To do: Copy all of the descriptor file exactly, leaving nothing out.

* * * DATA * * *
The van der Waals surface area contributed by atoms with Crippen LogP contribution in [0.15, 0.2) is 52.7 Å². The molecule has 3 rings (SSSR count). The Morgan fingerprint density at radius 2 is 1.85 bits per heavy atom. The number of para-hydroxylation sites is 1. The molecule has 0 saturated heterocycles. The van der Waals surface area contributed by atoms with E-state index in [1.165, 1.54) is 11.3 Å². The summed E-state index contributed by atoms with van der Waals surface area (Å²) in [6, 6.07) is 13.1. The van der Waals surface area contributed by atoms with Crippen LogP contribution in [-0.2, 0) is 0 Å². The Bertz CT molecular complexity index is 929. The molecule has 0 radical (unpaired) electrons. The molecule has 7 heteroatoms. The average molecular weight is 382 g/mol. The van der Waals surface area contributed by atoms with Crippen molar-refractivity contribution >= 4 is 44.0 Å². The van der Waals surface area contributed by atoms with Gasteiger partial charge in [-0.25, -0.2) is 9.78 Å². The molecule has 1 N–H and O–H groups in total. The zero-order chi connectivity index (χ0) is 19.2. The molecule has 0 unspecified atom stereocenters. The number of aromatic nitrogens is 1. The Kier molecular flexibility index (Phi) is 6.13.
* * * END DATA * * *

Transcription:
The van der Waals surface area contributed by atoms with Crippen LogP contribution in [0.15, 0.2) is 52.7 Å². The molecule has 3 rings (SSSR count). The Morgan fingerprint density at radius 2 is 1.85 bits per heavy atom. The number of para-hydroxylation sites is 1. The molecule has 0 saturated heterocycles. The van der Waals surface area contributed by atoms with E-state index in [1.165, 1.54) is 11.3 Å². The summed E-state index contributed by atoms with van der Waals surface area (Å²) in [6, 6.07) is 13.1. The van der Waals surface area contributed by atoms with Crippen LogP contribution in [-0.2, 0) is 0 Å². The Bertz CT molecular complexity index is 929. The molecule has 0 radical (unpaired) electrons. The molecule has 7 heteroatoms. The average molecular weight is 382 g/mol. The van der Waals surface area contributed by atoms with Crippen molar-refractivity contribution >= 4 is 44.0 Å². The van der Waals surface area contributed by atoms with Gasteiger partial charge in [-0.25, -0.2) is 9.78 Å². The molecule has 1 N–H and O–H groups in total. The zero-order chi connectivity index (χ0) is 19.2. The molecule has 0 unspecified atom stereocenters. The number of aromatic nitrogens is 1. The Kier molecular flexibility index (Phi) is 6.13.